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Fury tests negative for COVID-19, Wilder fight rescheduled for Oct.9th

Deontay Wilder Tyson Fury

By Max Schramm: Tyson Fury tested negative for COVID-19 on Tuesday, July 13th, and he’s now been cleared medically to fight Deontay Wilder on their rescheduled date of October 9th at the T–Mobile Arena in Las Vegas, Nevada.

Dan Rafael is reporting the negative test for COVID-19 for WBC heavyweight champion Fury (30-0-1, 21 KOs), and he’s been given clearance to fly back home to England.

The brief illness kept the 32-year-old Fury out of the gym for several days, but he’s licked the problem and is ready to get back to work.

The Tyson Fury vs. Deontay Wilder 3 trilogy fight was announced for the rescheduled date of October 9th on ESPN pay-per-view and FOX Sports pay-per-view at the T-Mobile Arena in Las Vegas, Nevada.

Deontay Wilder Tyson Fury

“Although Fury was unable to train for several days due to having COVID-19, he tested negative for the disease on Tuesday and was cleared by his doctor,” said @DanRafael1.

Some boxing fans on social media are less than happy, particularly after learning that Fury was only sick for several days.

They don’t understand how the fight with Wilder (42-1-1, 41 KOs) could be postponed for three months until October 9th, when Fury was only sick for three days.

This thing sounds fishy in the eyes of boxing fans, and they want to see the doctor’s note that backs up Fury’s claim that he had COVID-19 because they think it was just a ploy due to a variety of reasons.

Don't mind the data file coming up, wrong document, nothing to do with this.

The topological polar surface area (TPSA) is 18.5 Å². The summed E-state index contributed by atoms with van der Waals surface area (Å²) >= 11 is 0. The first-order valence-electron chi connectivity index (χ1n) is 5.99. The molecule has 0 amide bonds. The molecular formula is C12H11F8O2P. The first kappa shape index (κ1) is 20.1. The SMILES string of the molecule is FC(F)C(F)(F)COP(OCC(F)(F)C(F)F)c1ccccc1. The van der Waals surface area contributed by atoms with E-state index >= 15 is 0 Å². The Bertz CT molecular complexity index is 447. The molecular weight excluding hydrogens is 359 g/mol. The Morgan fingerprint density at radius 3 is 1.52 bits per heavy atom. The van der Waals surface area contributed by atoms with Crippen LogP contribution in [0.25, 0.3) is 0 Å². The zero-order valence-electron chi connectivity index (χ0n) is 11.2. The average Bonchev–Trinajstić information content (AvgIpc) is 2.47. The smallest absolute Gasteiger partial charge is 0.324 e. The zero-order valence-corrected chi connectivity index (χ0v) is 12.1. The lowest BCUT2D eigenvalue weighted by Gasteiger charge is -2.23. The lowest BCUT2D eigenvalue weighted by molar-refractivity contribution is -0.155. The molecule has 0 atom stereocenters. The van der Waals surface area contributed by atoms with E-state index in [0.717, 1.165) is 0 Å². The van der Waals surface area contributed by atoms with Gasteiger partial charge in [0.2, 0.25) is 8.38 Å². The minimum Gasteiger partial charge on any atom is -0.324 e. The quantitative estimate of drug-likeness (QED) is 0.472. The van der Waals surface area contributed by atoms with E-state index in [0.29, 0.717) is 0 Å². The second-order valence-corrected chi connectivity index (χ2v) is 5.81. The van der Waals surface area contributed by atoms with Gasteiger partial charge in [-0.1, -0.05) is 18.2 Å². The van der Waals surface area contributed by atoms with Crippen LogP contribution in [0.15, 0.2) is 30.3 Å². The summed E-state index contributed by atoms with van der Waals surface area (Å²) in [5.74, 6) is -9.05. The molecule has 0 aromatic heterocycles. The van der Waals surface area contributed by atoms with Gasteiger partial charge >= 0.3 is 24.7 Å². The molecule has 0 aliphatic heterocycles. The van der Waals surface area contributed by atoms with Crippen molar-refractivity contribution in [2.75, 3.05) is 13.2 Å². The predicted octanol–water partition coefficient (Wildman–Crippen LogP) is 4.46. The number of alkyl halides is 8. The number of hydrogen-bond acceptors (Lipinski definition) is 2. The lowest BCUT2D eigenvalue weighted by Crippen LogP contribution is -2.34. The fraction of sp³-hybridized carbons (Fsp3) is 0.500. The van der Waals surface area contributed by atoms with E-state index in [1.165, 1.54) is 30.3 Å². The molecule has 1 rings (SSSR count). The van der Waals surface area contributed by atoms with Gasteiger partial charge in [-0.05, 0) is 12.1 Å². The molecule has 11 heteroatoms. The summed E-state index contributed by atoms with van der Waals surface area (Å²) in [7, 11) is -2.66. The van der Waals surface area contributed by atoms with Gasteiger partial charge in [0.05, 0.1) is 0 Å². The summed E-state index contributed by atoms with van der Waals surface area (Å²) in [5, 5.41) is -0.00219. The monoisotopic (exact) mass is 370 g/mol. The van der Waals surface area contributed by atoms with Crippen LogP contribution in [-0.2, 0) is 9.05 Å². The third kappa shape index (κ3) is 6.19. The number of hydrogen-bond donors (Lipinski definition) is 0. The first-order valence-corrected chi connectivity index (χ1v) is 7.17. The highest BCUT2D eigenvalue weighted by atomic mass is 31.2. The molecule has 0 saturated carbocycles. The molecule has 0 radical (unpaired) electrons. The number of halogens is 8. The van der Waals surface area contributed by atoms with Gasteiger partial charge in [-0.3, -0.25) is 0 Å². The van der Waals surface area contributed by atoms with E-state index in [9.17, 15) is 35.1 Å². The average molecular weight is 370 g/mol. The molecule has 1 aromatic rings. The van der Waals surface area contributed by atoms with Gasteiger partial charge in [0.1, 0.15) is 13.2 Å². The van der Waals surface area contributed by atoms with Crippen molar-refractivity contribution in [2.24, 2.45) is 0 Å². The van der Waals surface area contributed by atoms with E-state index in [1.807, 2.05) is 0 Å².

One of them is the comment that Matchroom Boxing promoter Eddie Hearn said about the ticket sales for the Fury vs. Wilder III fight being poor for the July 24th date. Hearn described the ticket sales as being “disastrous,” with approximately 30% sold.

Fans saw photos of Fury at a casino in Las Vegas this week, and naturally, they’re assuming that he was never sick in the first place. They think the whole thing was made up to save what would have been a huge fail on July 24th with very few tickets sold and poor PPV numbers.

Hearn said that he doesn’t understand how anything would change by rescheduling the Fury-Wilder III fight for October. If the ticket sales were poor for July, it makes sense that they’ll be just as bad for October.

They viewed the Fury vs. Wilder 3 fight as garbage in October; it makes sense their views will hold constant for October 9th.

If the true reason for the fight being moved to October 9th is because of poor ticket sales and not Fury’s alleged COVID-19, the promoters are going to need to do something to get boxing fans interested in buying tickets and purchasing the fight on PPV.

Top Rank needs to take some of their stars and load up the undercard. It’s nice that they have many heavyweights on the card, but they may need to hit the nuclear button and get really daring to sell this thing.

Deontay Wilder Tyson Fury

For the last couple of months, Fury has been hounded by bad luck, starting with him losing the arbitration hearing for the Wilder rematch. He didn’t want to give Wilder his rematch from last year, despite having a contract.

Fury thought he could walk away from the contract, and boy was he wrong. After the fight with Wilder is scheduled, the rumors of low ticket sales pop up, and then next thing you know, Fury gets COVID-19.

Again, if the ticket sales are low for the October 9th fight, Fury’s promoters will need to develop a solution. He can’t recycle the COVID-19 excuse again, and it’s unclear whether it’ll make any difference if they postpone it a second time to push it back several months.

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